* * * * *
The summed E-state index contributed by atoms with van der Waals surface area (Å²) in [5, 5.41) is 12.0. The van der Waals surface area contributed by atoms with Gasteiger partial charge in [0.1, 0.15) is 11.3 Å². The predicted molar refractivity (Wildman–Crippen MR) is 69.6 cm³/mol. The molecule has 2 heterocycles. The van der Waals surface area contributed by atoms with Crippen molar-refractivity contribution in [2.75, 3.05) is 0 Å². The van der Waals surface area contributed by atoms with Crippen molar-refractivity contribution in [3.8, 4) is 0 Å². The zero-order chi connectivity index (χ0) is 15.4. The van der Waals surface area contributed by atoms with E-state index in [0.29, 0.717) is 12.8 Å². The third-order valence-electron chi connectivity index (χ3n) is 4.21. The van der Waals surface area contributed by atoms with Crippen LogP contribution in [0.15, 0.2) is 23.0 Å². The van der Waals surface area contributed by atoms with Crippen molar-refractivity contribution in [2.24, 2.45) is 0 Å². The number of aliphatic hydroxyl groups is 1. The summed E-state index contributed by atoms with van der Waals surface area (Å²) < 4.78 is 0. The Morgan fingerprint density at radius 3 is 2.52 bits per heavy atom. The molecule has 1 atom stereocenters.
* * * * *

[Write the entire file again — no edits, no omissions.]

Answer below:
The summed E-state index contributed by atoms with van der Waals surface area (Å²) in [5, 5.41) is 12.0. The van der Waals surface area contributed by atoms with Gasteiger partial charge in [0.1, 0.15) is 11.3 Å². The predicted molar refractivity (Wildman–Crippen MR) is 69.6 cm³/mol. The molecule has 2 heterocycles. The van der Waals surface area contributed by atoms with Crippen molar-refractivity contribution in [2.75, 3.05) is 0 Å². The van der Waals surface area contributed by atoms with Crippen molar-refractivity contribution in [3.8, 4) is 0 Å². The zero-order chi connectivity index (χ0) is 15.4. The van der Waals surface area contributed by atoms with E-state index in [0.29, 0.717) is 12.8 Å². The third-order valence-electron chi connectivity index (χ3n) is 4.21. The van der Waals surface area contributed by atoms with Crippen LogP contribution in [0.15, 0.2) is 23.0 Å². The van der Waals surface area contributed by atoms with Crippen molar-refractivity contribution in [2.24, 2.45) is 0 Å². The number of aliphatic hydroxyl groups is 1. The summed E-state index contributed by atoms with van der Waals surface area (Å²) < 4.78 is 0. The Morgan fingerprint density at radius 3 is 2.52 bits per heavy atom. The molecule has 1 atom stereocenters.